In this study, high temperatures and dry conditions have caused death of microorganisms that were immobilized during desiccation via adsorption on clay surfaces and/or transformation into other forms of organic compounds. Then, the following irrigation revived microbial community and disrupted soil clay particles that released stabilized organic matter. In the study conducted by [62] the similar results were obtained, where extra mineralized 14C, due to soil desiccation came from non-living residues, likely to be those that were stabilized by adsorption to clay surfaces.

The highest percentage of PMC and PMN in soil organic C were under I+F treatment (Table 7). This is in accordance with the earlier discussion and confirms the hypothesis that there are at least two reasons responsible for it: firstly, irrigation of dry soil causes enhanced mineralization of soil organic matter, and secondly, fertilization of irrigated soil provides higher plant biomass that contributes to the accumulation of labile organic matter.

TreatmentsApplied treatmentPMCPMNC/NSoil organic Cand total N (%)
mg kg-1 soilas PMCas PMN
I+FIrrigated and fertilized1522171.738.99.1113.31

Table 7.

Mineralizable carbon and nitrogen (PMC and PMN) in irrigation experiment, Kherson

4.2.4. “Light fraction” organic matter in irrigation experiment, Kherson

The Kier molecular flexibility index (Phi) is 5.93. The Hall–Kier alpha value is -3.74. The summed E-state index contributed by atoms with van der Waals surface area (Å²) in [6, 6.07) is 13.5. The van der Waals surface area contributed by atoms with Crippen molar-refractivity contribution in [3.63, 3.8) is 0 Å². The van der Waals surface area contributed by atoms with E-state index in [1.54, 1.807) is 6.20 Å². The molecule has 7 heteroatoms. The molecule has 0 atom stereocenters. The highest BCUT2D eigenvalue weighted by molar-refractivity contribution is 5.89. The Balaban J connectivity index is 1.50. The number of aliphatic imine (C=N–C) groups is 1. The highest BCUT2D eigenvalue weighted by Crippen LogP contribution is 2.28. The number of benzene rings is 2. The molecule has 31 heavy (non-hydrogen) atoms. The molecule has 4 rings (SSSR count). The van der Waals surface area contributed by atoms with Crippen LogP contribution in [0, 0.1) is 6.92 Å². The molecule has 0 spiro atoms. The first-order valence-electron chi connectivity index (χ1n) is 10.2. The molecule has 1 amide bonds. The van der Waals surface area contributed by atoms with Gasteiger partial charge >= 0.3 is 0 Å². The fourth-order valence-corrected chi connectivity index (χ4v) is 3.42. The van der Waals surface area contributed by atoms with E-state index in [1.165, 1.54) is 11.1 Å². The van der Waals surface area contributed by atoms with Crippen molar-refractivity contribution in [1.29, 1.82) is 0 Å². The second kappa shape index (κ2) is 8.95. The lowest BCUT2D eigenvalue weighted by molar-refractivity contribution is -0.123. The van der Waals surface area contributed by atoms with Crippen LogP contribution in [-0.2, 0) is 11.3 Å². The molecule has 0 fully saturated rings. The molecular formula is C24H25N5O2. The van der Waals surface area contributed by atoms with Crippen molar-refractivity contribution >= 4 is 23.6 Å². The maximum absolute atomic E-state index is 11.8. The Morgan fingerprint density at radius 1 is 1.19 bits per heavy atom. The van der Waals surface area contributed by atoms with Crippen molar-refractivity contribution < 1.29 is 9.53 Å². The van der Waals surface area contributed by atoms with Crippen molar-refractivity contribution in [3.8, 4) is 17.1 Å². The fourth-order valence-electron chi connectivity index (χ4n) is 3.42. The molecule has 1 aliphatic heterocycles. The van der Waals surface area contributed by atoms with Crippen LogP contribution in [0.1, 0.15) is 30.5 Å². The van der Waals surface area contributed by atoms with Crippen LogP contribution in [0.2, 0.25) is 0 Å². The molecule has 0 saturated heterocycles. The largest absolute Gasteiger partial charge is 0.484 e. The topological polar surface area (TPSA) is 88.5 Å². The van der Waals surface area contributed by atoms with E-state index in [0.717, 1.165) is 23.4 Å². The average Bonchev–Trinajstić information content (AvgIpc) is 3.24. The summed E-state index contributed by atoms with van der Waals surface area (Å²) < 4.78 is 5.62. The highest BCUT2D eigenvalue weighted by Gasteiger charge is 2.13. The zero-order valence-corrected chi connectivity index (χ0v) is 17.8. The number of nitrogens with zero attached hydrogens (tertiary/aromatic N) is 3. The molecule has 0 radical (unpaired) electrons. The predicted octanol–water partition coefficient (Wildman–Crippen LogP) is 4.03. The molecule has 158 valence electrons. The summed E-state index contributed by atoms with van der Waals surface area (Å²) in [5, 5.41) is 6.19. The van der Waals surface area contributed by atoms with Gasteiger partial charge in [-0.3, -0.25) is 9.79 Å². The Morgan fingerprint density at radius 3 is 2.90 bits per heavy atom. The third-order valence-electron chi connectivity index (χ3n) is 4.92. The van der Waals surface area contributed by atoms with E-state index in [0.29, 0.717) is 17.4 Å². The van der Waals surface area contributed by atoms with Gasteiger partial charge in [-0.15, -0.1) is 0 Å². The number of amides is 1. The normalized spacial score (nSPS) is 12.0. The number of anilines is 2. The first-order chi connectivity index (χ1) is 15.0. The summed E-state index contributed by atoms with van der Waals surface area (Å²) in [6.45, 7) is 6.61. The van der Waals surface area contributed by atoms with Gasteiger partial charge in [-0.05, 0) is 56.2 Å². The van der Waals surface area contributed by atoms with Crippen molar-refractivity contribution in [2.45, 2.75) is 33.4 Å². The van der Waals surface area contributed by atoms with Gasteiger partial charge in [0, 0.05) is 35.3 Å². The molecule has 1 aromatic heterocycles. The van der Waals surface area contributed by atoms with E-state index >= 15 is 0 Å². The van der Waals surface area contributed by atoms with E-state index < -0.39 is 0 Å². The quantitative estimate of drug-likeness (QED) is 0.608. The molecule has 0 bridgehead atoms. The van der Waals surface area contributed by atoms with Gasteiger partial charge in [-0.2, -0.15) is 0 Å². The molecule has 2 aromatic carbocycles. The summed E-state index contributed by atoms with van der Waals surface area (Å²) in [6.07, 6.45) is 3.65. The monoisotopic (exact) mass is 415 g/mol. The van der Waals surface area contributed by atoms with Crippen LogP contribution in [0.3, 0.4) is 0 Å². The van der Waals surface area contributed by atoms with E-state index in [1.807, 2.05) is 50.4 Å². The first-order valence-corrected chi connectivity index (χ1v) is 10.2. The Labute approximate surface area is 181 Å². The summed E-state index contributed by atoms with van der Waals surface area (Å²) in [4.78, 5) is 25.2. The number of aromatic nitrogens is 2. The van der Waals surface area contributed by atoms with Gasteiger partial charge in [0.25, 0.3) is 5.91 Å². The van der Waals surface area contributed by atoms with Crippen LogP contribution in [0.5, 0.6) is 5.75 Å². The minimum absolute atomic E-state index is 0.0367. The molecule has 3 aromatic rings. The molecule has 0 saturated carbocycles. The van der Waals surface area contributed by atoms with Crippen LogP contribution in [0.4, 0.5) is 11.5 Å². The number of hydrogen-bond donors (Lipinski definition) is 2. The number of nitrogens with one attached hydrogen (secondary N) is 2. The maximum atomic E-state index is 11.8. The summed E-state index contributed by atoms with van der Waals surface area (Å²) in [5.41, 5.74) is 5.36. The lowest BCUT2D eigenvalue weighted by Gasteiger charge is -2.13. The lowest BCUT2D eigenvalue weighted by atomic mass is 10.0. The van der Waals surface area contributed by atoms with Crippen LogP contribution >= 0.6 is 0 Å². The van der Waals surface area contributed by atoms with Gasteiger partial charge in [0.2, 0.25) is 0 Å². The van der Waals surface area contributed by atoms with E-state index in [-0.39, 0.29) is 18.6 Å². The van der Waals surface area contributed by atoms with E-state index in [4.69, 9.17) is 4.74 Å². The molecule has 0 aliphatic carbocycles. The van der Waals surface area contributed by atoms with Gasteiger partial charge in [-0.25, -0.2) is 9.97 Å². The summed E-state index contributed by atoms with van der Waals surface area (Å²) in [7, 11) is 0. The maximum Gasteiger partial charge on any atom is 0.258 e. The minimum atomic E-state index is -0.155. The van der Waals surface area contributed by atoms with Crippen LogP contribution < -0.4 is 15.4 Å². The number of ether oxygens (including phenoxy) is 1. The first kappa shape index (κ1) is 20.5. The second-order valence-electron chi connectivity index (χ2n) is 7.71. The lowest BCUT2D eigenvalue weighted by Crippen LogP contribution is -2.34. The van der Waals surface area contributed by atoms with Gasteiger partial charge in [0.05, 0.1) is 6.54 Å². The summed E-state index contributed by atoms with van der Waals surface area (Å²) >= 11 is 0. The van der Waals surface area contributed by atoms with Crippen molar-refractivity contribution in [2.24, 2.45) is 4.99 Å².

The I+Ftreatment maintained the highest amount of ‘light’ fraction dry matter (LFDM), carbon (LFC), nitrogen (LFN) and their proportions in soil organic carbon (SOC) and total nitrogen (TN) (Table 8). One of the reasons is, as discussed earlier, higher biomass production in this treatment, hence higher organic substrate was added with residues. Desiccation that caused the death of a large number of microorganisms, followed by immobilization and condensation of their dead tissues thus increasing the amount of recalcitrant, soluble organic C is another reason [60]. Moreover, irrigation of desiccated soil also causes the death of microorganisms due to the osmoregulatory shock [63] that also could contribute to the LFOM.

4.2.5. Microbial biomass in irrigation experiment, Kherson

Microbial biomass carbon (MBC) and nitrogen (MBN) significantly differed among the treatments (Table 9). The highest MBC and MBN were obtained under the irrigation alone (I) treatment followed by the irrigated plus fertilized (I+F) treatment. The least microbial biomass was obtained under the fertilized alone (F) treatment.